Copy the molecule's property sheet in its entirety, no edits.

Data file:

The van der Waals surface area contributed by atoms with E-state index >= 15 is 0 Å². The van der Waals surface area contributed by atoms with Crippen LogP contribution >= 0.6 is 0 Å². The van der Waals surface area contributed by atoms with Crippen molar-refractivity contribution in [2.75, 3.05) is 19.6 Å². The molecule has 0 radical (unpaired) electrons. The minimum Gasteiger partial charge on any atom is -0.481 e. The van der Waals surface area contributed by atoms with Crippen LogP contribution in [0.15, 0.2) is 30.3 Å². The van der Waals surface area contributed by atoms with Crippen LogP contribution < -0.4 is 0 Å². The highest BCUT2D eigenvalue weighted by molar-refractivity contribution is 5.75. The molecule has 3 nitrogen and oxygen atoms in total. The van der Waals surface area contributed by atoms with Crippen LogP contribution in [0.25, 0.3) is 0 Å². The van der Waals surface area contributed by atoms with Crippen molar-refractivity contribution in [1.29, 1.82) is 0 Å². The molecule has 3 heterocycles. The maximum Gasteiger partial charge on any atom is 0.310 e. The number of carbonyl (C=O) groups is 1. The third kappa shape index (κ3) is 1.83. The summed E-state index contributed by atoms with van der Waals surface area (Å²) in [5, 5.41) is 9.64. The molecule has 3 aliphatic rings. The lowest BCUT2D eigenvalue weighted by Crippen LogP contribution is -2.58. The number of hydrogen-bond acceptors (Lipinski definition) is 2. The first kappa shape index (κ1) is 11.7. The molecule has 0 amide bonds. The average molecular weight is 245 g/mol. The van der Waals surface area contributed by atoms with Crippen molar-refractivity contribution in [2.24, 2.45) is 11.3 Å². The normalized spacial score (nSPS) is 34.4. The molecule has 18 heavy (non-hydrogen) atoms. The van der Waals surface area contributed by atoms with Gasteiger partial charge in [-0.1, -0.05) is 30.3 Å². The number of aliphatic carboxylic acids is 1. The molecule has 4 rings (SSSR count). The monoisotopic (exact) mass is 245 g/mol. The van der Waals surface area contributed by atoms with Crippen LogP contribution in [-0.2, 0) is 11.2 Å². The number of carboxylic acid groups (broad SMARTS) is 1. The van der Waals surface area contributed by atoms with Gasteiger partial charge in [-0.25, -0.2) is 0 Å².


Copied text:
The van der Waals surface area contributed by atoms with E-state index >= 15 is 0 Å². The van der Waals surface area contributed by atoms with Crippen LogP contribution >= 0.6 is 0 Å². The van der Waals surface area contributed by atoms with Crippen molar-refractivity contribution in [2.75, 3.05) is 19.6 Å². The molecule has 0 radical (unpaired) electrons. The minimum Gasteiger partial charge on any atom is -0.481 e. The van der Waals surface area contributed by atoms with Crippen LogP contribution in [0.15, 0.2) is 30.3 Å². The van der Waals surface area contributed by atoms with Crippen LogP contribution < -0.4 is 0 Å². The highest BCUT2D eigenvalue weighted by molar-refractivity contribution is 5.75. The molecule has 3 nitrogen and oxygen atoms in total. The van der Waals surface area contributed by atoms with Crippen LogP contribution in [0.25, 0.3) is 0 Å². The van der Waals surface area contributed by atoms with Crippen molar-refractivity contribution in [1.29, 1.82) is 0 Å². The molecule has 3 heterocycles. The maximum Gasteiger partial charge on any atom is 0.310 e. The number of carbonyl (C=O) groups is 1. The third kappa shape index (κ3) is 1.83. The summed E-state index contributed by atoms with van der Waals surface area (Å²) in [5, 5.41) is 9.64. The molecule has 3 aliphatic rings. The lowest BCUT2D eigenvalue weighted by Crippen LogP contribution is -2.58. The number of hydrogen-bond acceptors (Lipinski definition) is 2. The first kappa shape index (κ1) is 11.7. The molecule has 0 amide bonds. The average molecular weight is 245 g/mol. The van der Waals surface area contributed by atoms with Crippen molar-refractivity contribution in [2.24, 2.45) is 11.3 Å². The normalized spacial score (nSPS) is 34.4. The molecule has 18 heavy (non-hydrogen) atoms. The van der Waals surface area contributed by atoms with Gasteiger partial charge in [-0.1, -0.05) is 30.3 Å². The number of aliphatic carboxylic acids is 1. The molecule has 4 rings (SSSR count). The monoisotopic (exact) mass is 245 g/mol. The van der Waals surface area contributed by atoms with Crippen LogP contribution in [-0.2, 0) is 11.2 Å². The number of carboxylic acid groups (broad SMARTS) is 1. The van der Waals surface area contributed by atoms with Gasteiger partial charge in [-0.25, -0.2) is 0 Å².